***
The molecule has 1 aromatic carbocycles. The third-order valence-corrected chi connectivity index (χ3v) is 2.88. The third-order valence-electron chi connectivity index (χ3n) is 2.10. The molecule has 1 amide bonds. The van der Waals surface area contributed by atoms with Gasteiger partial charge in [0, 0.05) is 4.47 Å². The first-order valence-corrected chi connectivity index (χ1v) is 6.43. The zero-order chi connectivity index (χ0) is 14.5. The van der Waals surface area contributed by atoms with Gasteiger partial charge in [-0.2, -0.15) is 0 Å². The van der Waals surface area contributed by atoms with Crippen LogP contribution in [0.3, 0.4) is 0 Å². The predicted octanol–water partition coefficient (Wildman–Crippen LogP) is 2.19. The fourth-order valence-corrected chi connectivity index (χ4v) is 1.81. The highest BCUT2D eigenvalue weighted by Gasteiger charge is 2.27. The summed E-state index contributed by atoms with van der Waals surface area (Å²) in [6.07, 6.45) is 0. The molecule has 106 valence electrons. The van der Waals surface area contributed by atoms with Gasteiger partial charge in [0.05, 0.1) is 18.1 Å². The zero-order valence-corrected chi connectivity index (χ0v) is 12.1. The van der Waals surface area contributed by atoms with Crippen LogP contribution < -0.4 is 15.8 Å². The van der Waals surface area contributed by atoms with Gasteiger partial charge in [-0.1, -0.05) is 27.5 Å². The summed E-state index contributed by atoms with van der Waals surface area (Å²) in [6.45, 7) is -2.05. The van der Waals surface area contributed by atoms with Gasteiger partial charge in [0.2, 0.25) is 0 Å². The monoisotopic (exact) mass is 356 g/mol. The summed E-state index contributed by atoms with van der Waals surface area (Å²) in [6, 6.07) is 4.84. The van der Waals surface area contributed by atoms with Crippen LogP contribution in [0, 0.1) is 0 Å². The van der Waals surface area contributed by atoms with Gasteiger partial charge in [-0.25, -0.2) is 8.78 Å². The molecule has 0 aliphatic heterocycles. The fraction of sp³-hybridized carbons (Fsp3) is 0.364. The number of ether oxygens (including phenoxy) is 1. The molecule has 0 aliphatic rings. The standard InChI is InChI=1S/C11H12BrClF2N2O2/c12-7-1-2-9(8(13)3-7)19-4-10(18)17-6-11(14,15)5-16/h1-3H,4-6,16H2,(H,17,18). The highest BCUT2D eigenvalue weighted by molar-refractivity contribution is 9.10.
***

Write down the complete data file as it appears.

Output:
The molecule has 1 aromatic carbocycles. The third-order valence-corrected chi connectivity index (χ3v) is 2.88. The third-order valence-electron chi connectivity index (χ3n) is 2.10. The molecule has 1 amide bonds. The van der Waals surface area contributed by atoms with Gasteiger partial charge in [0, 0.05) is 4.47 Å². The first-order valence-corrected chi connectivity index (χ1v) is 6.43. The zero-order chi connectivity index (χ0) is 14.5. The van der Waals surface area contributed by atoms with Gasteiger partial charge in [-0.2, -0.15) is 0 Å². The van der Waals surface area contributed by atoms with Crippen LogP contribution in [0.3, 0.4) is 0 Å². The predicted octanol–water partition coefficient (Wildman–Crippen LogP) is 2.19. The fourth-order valence-corrected chi connectivity index (χ4v) is 1.81. The highest BCUT2D eigenvalue weighted by Gasteiger charge is 2.27. The summed E-state index contributed by atoms with van der Waals surface area (Å²) in [6.07, 6.45) is 0. The molecule has 106 valence electrons. The van der Waals surface area contributed by atoms with Gasteiger partial charge in [0.05, 0.1) is 18.1 Å². The zero-order valence-corrected chi connectivity index (χ0v) is 12.1. The van der Waals surface area contributed by atoms with Crippen LogP contribution < -0.4 is 15.8 Å². The van der Waals surface area contributed by atoms with Gasteiger partial charge in [-0.1, -0.05) is 27.5 Å². The summed E-state index contributed by atoms with van der Waals surface area (Å²) in [6.45, 7) is -2.05. The van der Waals surface area contributed by atoms with Gasteiger partial charge in [0.2, 0.25) is 0 Å². The monoisotopic (exact) mass is 356 g/mol. The summed E-state index contributed by atoms with van der Waals surface area (Å²) in [6, 6.07) is 4.84. The van der Waals surface area contributed by atoms with Crippen LogP contribution in [0, 0.1) is 0 Å². The van der Waals surface area contributed by atoms with Gasteiger partial charge in [-0.25, -0.2) is 8.78 Å². The molecule has 0 aliphatic heterocycles. The fraction of sp³-hybridized carbons (Fsp3) is 0.364. The number of ether oxygens (including phenoxy) is 1. The molecule has 0 aliphatic rings. The standard InChI is InChI=1S/C11H12BrClF2N2O2/c12-7-1-2-9(8(13)3-7)19-4-10(18)17-6-11(14,15)5-16/h1-3H,4-6,16H2,(H,17,18). The highest BCUT2D eigenvalue weighted by molar-refractivity contribution is 9.10.